Walker proposes cuts to popular SeniorCare program

Walker is proposing cuts because the state is facing a projected $2.2 billion dollar deficit

Wisconsin’s prescription drug program for seniors could be seeing some big changes in the future. As part of Gov.Scott Walker’s budget proposal thousands of eligible recipients in the state’s SeniorCare program would be pushed into signing up for the potentially more expensive federal Medicare Part D program first.

Walker is proposing cuts because the state is facing a projected $2.2 billion deficit. One of those cuts would take $15 million away from SeniorCare. Walker’s goal is to shift more of the responsibility to subsidize prescription drugs onto the federal government, saving Wisconsin money, but those against the proposal said it will make medication less affordable.

Noreen Holmes has served La Crosse County seniors for more than a decade.

“I really see the worth of the elder population,” Holmes said.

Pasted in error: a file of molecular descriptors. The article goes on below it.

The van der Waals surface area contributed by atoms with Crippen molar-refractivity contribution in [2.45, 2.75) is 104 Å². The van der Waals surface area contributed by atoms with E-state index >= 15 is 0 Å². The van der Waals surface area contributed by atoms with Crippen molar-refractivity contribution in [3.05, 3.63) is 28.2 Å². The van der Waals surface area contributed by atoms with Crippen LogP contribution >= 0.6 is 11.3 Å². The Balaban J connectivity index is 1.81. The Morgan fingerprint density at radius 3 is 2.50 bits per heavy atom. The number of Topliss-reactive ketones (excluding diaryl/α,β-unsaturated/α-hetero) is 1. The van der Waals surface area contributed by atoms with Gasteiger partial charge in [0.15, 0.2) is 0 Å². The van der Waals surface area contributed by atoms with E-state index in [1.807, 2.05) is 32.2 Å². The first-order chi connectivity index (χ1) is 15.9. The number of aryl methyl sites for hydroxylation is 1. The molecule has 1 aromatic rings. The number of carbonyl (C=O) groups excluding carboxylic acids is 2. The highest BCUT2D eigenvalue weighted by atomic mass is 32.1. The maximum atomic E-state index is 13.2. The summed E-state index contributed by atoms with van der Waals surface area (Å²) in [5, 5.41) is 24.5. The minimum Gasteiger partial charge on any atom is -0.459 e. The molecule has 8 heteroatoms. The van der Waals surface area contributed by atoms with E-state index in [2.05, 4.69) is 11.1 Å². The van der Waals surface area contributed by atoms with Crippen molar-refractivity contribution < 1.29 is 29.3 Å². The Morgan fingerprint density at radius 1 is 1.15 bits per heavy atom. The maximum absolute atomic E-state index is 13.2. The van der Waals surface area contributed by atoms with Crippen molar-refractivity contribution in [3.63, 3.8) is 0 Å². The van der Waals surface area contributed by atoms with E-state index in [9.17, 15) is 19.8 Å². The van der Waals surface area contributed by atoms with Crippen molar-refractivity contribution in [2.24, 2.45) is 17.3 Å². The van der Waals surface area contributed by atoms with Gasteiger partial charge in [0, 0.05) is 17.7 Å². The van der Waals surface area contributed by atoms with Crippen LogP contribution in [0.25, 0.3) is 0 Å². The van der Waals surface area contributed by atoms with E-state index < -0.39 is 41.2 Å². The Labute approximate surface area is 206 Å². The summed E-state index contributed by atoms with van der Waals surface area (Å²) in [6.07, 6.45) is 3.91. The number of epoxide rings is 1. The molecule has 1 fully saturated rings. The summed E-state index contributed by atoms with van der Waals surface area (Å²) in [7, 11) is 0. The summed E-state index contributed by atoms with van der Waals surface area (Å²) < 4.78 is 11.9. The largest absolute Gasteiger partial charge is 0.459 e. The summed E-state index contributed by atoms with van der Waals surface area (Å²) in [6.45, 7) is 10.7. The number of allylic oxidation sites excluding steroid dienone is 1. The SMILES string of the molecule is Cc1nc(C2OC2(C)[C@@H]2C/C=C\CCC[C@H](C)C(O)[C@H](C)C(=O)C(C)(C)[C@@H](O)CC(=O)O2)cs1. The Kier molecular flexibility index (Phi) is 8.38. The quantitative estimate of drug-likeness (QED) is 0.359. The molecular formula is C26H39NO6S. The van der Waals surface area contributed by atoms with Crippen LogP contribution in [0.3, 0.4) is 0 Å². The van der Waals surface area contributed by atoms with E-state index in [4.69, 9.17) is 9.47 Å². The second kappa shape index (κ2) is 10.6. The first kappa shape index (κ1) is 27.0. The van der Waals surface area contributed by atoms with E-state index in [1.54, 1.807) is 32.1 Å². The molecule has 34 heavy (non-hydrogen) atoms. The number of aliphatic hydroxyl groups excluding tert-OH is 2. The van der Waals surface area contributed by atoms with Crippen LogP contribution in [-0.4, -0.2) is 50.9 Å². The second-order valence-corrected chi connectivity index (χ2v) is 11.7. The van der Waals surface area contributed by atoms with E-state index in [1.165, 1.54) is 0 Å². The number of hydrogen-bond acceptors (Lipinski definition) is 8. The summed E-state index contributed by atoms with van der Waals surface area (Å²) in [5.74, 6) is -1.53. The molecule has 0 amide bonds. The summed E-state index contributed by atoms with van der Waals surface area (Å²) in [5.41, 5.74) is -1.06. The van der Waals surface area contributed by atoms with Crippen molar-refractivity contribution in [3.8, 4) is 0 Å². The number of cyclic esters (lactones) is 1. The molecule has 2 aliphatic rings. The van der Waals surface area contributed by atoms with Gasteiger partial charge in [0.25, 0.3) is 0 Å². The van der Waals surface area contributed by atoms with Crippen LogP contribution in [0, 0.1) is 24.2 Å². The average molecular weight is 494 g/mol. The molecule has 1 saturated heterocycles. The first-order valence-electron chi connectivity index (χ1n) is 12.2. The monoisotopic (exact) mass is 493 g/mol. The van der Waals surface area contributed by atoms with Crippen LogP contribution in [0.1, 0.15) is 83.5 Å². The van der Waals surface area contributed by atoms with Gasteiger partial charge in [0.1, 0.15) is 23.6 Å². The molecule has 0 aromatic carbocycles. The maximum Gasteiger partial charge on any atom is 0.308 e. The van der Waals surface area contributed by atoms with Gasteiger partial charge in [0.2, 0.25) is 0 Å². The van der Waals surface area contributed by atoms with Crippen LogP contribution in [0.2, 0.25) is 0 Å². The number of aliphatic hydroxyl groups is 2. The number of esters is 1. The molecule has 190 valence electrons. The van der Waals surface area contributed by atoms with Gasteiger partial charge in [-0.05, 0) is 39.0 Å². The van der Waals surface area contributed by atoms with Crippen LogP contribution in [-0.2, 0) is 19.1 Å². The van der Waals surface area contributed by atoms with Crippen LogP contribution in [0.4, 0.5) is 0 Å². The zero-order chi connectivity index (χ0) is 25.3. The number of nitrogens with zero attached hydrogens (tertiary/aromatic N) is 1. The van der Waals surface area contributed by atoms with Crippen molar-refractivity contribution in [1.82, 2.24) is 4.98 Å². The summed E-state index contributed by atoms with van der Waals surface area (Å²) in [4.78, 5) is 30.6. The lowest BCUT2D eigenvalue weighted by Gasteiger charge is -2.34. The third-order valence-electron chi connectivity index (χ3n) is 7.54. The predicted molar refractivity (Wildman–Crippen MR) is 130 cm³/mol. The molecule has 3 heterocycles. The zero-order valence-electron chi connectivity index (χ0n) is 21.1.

Many of these elder folks are on SeniorCare.

“Seniors like it, it’s easy to understand.” Holmes said.

Currently Wisconsinites 65 years or older are required to have prescription drug coverage, through Medicare Part D or “credible coverage” that could be provide through work or programs like SeniorCare.

“For each year that you didn’t have coverage you would pay a penalty,” Holmes said.

Holmes said SeniorCare is a popular choice because it’s cost-effective.

“It’s $30 a year and your co-payments will be $5 or $15.” Holmes

However that could soon change. Walker’s proposal would require seniors to first sign up for Medicare Part D in order to get SeniorCare.

“We want people to take the Medicare Part D component so the federal government pays for that part and the part that we grant in the state under SeniorCare that goes beyond that, we’ll pay for it. So it’s not about changing benefits it’s ultimately about changing who pays for it,” Walker said.

On average Medicare Part D costs users $60 a month or $720 a year. Rep. Steve Doyle is against the proposal but said cuts are going to be made somewhere.

“Quite honestly it’s one of those situations where the squeaky wheel gets the grease if people are up in arms, if they are upset, if they actually take the initiative to call their elected officials that’s going to make the difference,” Doyle said.

“People will let their voice be known; whether they’ll be successful I’m not sure,” Holmes said.

Right now this is just a proposal and prescription drug coverage for seniors will not change until Wisconsin’s budget is decided. The Joint Finance Committee will hold public hearings next month discussing all aspects of the budget.